In running any business today, there can be innumerable data points that can be collected on a day-to-day basis. In a carrier network, that number could very quickly exponentially grow. Thus, successful carrier networks must know how to use this data in all forms, ranging from:

  • Descriptive Analysis: What happened/is happening?
  • Diagnostic Analysis: Why did this happen?
  • Predictive Analysis: What could happen?
  • Prescriptive Analysis: What should we do?

Today, a data-aware organisation doesn’t just provide a structure but shapes the way it systematically analyses a problem and takes action.

But saying that, telecoms has always struggled with data accuracy, either because of manual inputs, multiple systems running in an organisation due to M&A activities or just not enough focus on being data-aware. Of course, if the data is not clean, then no amount of analysis can help you get to the right decisions.

Arelion have an advantage of having good and robust quality of data as we have grown organically and haven’t had the burden of consolidations over the years through M&A. This opens limitless possibilities for us to use clean data and build on it. It is great to see an Arelion electrical engineer programming and building their own reports accessing data from the common data lake. And this is just the beginning.


Being data-aware and then using that data to automate goes hand in hand. If you look back a few years, you would be surprised to see how many of the redundant and repetitive tasks have been automated. Although we still have a lot of work that can be done in this area, at Arelion, automation has helped us get to the next level to do things like automatically provision traffic on demand, emulate traffic behaviours and growth patterns, predict fault scenarios, track/fix fiber degradation, automate parts of NOC activities and more – the list is endless.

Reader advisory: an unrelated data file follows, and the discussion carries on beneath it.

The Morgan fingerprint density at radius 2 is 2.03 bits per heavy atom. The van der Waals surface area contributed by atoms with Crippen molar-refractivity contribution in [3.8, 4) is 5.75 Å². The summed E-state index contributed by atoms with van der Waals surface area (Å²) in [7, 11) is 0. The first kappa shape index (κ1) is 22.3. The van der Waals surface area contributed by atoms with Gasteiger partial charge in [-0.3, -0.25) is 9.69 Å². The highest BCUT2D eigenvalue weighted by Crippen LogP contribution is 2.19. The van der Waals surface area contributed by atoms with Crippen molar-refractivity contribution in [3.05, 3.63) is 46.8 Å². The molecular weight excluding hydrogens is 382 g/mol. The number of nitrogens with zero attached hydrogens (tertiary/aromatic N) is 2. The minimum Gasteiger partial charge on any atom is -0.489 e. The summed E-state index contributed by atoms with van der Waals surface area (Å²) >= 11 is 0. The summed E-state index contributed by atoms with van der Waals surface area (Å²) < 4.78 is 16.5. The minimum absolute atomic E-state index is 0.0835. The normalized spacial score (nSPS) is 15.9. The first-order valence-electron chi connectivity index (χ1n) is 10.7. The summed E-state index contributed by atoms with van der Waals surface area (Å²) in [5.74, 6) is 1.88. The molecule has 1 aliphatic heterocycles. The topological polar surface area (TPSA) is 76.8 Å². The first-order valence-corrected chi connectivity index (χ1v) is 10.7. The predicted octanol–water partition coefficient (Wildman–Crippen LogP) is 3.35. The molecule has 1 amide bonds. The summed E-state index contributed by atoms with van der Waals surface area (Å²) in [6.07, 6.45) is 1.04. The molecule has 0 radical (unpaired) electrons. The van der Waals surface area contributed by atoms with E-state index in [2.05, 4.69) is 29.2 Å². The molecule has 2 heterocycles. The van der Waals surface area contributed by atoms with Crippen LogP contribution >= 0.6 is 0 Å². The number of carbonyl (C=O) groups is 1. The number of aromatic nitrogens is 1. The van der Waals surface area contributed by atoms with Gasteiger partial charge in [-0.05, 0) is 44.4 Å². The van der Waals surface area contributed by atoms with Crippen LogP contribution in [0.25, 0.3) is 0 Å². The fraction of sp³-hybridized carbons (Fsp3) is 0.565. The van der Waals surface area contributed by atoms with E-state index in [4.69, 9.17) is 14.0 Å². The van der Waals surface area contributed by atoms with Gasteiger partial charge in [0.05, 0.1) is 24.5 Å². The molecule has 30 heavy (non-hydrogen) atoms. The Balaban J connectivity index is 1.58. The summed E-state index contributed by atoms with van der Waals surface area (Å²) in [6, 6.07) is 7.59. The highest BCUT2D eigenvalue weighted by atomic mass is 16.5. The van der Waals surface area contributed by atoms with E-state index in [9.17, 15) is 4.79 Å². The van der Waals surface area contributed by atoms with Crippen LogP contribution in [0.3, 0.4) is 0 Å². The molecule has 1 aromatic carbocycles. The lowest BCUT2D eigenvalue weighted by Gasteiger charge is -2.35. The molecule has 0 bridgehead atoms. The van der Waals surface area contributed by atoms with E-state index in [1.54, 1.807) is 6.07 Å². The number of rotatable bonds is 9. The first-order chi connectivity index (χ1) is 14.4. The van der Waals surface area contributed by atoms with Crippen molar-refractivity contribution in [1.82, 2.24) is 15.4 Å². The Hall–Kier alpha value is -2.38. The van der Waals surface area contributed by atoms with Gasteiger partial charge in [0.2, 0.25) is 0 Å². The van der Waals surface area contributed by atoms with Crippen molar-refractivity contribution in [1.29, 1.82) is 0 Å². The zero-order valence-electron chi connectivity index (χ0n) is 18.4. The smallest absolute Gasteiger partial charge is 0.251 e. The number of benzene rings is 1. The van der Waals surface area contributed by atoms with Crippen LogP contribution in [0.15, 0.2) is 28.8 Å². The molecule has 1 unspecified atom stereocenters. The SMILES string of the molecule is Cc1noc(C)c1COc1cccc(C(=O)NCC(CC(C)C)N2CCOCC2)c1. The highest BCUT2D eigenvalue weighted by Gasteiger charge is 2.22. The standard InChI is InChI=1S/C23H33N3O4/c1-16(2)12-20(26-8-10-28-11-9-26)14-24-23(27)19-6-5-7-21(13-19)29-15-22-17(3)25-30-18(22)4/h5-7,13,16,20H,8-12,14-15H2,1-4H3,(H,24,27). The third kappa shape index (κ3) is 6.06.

The more technologically advanced your network is, the more automation can help build/run/maintain that network – and the less prone to human errors it will be, ultimately enhancing the quality of your network.

Leverage innovation and technological advancements

Arelion has always been quick on adapting and adding new technology to its network, be it disaggregated open optical line systems or collapsing the optical and IP layers by using 400G coherent pluggables ZR/ZR+s. Being at the forefront of technological advancements brings potential to our network and customers.

Also, it is interesting to see that all topics discussed above aren’t possible to the fullest without a wholehearted commitment to new technology. That’s what makes coming to work interesting and exciting. That’s what unlocks future possibilities. Any successful carrier network would understand this now more than ever.

Quality at the core of every decision

Andy Everest, VP Procurement & Service Delivery at Arelion did a deep dive into what quality means to us and how we constantly work to improve it, in his blog post The quest for network quality. He says,

It is generally agreed that ‘Quality is remembered long after price is forgotten’, and nearly all are prepared to pay a premium for a provider that delivers a high-quality network experience. It is more costly to manage poor quality in the long run”.

Ultimately, everything this blog covers in some way or the other contributes to improving the quality of the network and in turn improving the quality it creates for our customers. And that’s what we all strive for. So before making any decision, our first question should always be, “how does this improve the quality?”. Because if it does, then it is worth pursuing. If not, then maybe it’s worth changing the course.

In conclusion, I think this excerpt from a recent blog by our CEO Staffan Göjeryd, Our customers have spoken: “A reliable partner with quality services”, captures our way of working:

Ultimately, customer excellence is built on a culture that promotes a sense of ownership for everyone in the organization. From the bottom up, our employees are encouraged to embrace customer experience and take individual responsibility for it – because at the end of the day, customer experience is all about people.”


Sumita Sharma
Director Network Planning & Build